Lunar Face Lifts?

The stereotype of aging movie stars and high society types is that they go to a cosmetic surgeon and get their faces lifted so they can look younger. Seems that our old pal the Man in the Moon has been doing that all by his lonesome (with the help of meteorite impacts) for quite some time.

With the help of meteorite impacts, the moon has been getting face lifts. New studies trouble deep-time advocates, and they've declared the moon much younger than previously thought.
Giordano Bruno crater image credits: NASA / Goddard / Arizona State University
The moon is hit by meteorites, and secondary craters are formed when the debris comes back down. (Not a good place for housing, since there are quite a few rocks zipping around up there. Earth gets to slow them down and burn off many in our atmosphere, giving us tons of dust every day.) New observations have changed a passel of ideas about the age of the moon and other things. Sorry, deep-time advocates, but the age of the moon has been reset way back — the universe was created recently.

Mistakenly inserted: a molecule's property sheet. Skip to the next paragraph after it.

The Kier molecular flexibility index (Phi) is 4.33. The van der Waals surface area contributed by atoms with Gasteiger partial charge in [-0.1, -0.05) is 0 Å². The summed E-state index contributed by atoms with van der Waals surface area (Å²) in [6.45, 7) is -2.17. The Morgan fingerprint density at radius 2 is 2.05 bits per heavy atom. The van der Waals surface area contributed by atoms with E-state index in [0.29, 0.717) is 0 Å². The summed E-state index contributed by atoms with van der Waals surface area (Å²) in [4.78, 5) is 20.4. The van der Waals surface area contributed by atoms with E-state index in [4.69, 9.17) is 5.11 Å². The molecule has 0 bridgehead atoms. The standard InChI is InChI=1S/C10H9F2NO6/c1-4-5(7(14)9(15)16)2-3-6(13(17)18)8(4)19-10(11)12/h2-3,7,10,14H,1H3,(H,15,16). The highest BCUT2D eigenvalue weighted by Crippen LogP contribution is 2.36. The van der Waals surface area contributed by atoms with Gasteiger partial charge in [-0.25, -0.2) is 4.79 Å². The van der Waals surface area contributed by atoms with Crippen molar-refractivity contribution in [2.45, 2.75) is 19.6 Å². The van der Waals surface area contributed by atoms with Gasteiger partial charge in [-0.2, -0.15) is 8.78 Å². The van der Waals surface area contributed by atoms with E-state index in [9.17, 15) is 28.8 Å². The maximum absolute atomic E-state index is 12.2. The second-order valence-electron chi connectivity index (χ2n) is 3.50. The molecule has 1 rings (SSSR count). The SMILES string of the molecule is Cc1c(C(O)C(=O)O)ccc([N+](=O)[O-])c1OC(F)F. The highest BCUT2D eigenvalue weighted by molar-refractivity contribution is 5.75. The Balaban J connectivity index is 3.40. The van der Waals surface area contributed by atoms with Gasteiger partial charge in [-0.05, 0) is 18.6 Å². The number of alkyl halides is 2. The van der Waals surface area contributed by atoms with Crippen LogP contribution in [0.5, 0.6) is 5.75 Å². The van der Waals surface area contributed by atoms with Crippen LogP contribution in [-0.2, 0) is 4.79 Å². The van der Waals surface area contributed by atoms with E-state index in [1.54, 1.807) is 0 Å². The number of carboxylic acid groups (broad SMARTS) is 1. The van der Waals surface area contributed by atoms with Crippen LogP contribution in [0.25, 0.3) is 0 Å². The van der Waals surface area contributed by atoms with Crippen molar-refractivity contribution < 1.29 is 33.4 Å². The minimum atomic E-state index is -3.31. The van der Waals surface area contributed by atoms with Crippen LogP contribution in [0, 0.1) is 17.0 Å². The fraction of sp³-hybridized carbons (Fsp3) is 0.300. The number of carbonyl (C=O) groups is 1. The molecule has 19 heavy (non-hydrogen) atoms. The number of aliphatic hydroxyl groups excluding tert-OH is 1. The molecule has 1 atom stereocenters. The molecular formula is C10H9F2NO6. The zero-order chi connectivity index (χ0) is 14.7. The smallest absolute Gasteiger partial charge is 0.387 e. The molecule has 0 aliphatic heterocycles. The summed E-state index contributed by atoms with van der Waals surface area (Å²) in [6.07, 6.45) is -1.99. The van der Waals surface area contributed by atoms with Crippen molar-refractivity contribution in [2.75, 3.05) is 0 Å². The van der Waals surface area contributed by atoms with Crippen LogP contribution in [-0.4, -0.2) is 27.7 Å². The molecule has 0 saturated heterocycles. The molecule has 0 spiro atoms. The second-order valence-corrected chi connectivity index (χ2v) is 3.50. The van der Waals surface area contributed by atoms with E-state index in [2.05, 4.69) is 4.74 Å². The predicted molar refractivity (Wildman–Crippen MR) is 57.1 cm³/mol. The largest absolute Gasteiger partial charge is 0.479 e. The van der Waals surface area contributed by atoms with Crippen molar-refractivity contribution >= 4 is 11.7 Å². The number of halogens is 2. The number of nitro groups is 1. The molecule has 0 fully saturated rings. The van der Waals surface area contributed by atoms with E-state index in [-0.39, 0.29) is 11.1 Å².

New study of craters shows that moon’s surface gets churned every 81,000 years, not every million years.

“I like it when theories are proven wrong, or exciting new things come up,” remarked Kathleen Mandt of Southwest Research Institute, quoted by New Scientist. That’s how to put a cheerful spin on an orders-of-magnitude correction. “The Lunar Reconnaissance Orbiter is starting to show there’s a lot we don’t know about the moon.” Data from LRO are showing a much higher influx of meteorites to the moon’s surface, implying that future astronauts stand a bigger-than-trivial chance of being in danger from flying rocks and dust. The data raise questions about the age of the lunar surface.
To read the rest, rock on over to "Moon Just Got 100-fold Younger".